Hardly a single film, music or book critic is themself ever an accomplished creative of any sort, in their own right. It’s this parasitic relationship with the glorious creatives, the divine messengers, healers & counsellors; that made them miss that memo (Code) on decorum.
A true creative knows to respect the amount of heart that goes into every single precious baby (aka work). Simply crushing such unparalleled passion with ill-considered, toxic broad strokes doused in flamey vitriol, without acknowledging the effort is as unforgivable and inconsequential as misplaced jealousy. It has no consequence and seeks to benefit no one in particular who’s not even in the race, but their own sense of self-importance. Next thing, big unnecessary wedges between creatives and the rest of the world. Clients, agency strategists & client service people who never fight for nor support their divine creatives better recognize.
The truth is, Black peoples dance. Whether in mourning, working the fields, or celebrating weddings, there is always a song to accompany the occasion; either to make light of the sorrow or heavy toil of Azania’s fields & mines; or just to cheer a nervous soldier about to go to war (usually a fighters protest march in downtown Jozi). The right song will get you into the right mood. Hell, just look at all your memes & social media vibes to see how (South) Africans in particular love to dance, or turn anything into song.
Remember when we first heard of Corona virus, amidst the fears and the angst, videos went viral of young South Africans dancing and grooving to an impromptu chorus of “Coroona! Coroona!”, haka matorikisi & all. For the most scariest time yet, it was reassuringly brave, disarming and beautiful. Chart-topper hits and social media challenges later, the dreaded Covid era has been normalized, just like that.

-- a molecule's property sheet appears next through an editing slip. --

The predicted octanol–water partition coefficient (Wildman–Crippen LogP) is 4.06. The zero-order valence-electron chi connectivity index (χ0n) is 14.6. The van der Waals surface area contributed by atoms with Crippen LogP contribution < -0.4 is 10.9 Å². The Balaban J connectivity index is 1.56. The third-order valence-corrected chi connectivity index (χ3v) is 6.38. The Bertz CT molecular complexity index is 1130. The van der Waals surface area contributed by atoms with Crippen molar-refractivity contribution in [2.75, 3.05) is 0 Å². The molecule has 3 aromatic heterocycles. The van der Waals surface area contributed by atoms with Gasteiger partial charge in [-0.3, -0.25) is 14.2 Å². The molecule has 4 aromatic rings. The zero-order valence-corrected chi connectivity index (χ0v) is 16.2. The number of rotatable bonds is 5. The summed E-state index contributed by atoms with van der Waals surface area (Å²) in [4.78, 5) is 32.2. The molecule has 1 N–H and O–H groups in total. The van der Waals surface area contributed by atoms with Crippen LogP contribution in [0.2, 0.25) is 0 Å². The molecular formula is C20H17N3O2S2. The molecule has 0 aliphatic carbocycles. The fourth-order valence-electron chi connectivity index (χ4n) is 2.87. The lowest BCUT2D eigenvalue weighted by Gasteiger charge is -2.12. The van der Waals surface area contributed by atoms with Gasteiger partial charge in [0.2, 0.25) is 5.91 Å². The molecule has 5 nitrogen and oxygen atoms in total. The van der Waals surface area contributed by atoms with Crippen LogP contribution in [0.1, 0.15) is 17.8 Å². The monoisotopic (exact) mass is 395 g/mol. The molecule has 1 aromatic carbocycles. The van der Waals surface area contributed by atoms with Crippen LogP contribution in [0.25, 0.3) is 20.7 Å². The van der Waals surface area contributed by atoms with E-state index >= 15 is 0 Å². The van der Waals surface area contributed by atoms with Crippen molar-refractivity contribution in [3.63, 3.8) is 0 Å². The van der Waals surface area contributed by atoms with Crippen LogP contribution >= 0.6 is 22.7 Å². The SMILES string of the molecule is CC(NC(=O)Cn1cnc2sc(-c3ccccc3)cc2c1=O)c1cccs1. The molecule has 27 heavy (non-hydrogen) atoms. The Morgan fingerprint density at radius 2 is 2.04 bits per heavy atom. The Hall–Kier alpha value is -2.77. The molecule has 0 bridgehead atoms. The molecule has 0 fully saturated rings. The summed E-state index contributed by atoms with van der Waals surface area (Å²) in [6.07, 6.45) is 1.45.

It can’t be the dancing that’s at fault. Indeed, some of the best award-winning ads depict a spectacular dance routine or two, no matter how incidental it may seem. That’s not to say creatives never criticize each other, nor condemn sub-par creativity whenever it pops up. In fact the opposite couldn’t be farther from the truth because creatives are the most savage critics of their own (and peers’) work. Without no “outsider” to help them. But unless you’re in those whatsapp groups, or rendezvous at FB hangouts like “AmaCreatives Africa” or “How To Advertise To Black People”, you may never know. Ever. Because you’re probably not a creative yourself. So, rest!